Lately I hit the split peas and wild rice.
    I like your approach of not fitting into one mold but jumping around as the need changes. I tried the Paleo approach for strongman and the first event I felt like crap. Ramped up carbs during the off week and felt awesome in the next competition.
    In the Paleo for Athletes they do advocate refeeds of starchy carbs leading up to the competition. I feel that many times people get caught up into the science or testimonials and fail to listen to their own body.
    Good Stuff Nate/Z!

    • Nate Miyaki says:

      That is right man. SPECIFICITY needs to be applied just as much to diet as training. No one Right Way, multiple effective ways based on the individual and goals.

      You are right, people get way to caught up in science and testimonials, and the reason is we have gotten lazy as a generation, and shy away from taking personal accountability, educating ourselves, and finding a path that is appropriate for us.

      Dont get caught up in creeds and bulsh*t, find what works for you brother

      • admin says:

        Nate – KILLA f**ing answer, brutha, Nothing but the truth from you, that is legit!!

        HUUUGE thanks bro, not sure anyone ever dedicated so much time and effort on this blog, you’re the man!!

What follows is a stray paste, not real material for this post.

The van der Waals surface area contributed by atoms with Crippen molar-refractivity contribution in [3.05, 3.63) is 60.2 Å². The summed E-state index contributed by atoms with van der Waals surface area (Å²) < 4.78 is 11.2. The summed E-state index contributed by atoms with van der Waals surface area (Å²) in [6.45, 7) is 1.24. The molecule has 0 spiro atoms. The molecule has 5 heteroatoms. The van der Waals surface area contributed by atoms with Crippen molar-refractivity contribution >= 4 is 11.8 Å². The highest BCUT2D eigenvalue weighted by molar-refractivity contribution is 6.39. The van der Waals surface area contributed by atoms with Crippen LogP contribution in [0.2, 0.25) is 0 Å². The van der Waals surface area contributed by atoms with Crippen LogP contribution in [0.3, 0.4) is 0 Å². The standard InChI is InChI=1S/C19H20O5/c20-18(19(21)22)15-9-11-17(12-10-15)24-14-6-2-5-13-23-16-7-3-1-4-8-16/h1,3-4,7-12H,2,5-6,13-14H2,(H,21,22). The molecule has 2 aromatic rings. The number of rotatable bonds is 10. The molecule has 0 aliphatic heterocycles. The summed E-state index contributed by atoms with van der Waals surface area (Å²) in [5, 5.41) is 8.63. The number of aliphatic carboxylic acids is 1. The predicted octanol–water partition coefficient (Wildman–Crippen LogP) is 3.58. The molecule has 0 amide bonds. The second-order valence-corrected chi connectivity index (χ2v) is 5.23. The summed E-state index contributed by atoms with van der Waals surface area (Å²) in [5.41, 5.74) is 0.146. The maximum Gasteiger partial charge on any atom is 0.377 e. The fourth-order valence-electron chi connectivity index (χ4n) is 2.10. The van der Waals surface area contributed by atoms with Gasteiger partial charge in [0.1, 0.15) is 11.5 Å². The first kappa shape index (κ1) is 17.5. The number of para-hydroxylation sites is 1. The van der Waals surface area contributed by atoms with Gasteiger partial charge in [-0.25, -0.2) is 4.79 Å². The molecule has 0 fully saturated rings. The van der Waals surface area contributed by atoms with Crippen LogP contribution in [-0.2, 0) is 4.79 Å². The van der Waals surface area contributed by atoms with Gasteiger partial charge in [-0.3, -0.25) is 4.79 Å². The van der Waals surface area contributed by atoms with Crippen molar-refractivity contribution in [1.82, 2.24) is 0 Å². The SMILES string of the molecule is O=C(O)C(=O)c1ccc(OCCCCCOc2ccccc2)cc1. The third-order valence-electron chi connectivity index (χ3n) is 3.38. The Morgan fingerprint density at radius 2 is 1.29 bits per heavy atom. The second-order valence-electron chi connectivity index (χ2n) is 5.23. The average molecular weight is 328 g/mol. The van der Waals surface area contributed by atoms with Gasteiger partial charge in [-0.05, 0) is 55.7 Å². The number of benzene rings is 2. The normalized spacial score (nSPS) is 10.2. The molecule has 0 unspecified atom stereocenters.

Gonna send you our Live The Code T Shirt! Text me your address, homie!

        • Nate Miyaki says:

          Zach, thanks for having me man. Sounds like you have a passionate, hard-working crew over here so your days must be very rewarding getting to coach them. My pleasure to do what I can to contribute.

          “Live the Code” awesome man. We share a similar Samurai Spirit.

  3. Matt Carlin says:

    Nate & Zach,
    Fella’s this has to be one of the most well defined explanations of how to eat like a champ I’ve ever read.
    I have a copy of Ferruggia’s RD and run this eating plan in my life and even though I generally understand this plan, this has simplified it even more!
    I own a small kick-arse garage style gym/training facility and have just got the majority of my clients on board with IF.
    I will certainly be ‘recommending’ (read TELLING) all of my clients to read these 3 parts of the interview.
    I especially liked Part III where you explained the breakdown of why low-carb diets don’t work with high activity.
    There are a lot of people in my home town (in the world actually) that NEED to read these articles and get re-educated on the right way to lose bodyfat.
    But the crew in my gym do it the right way!
    Thanks for the knowledge bombs mate! LEGEND!

  4. Josh Sonsiadek says: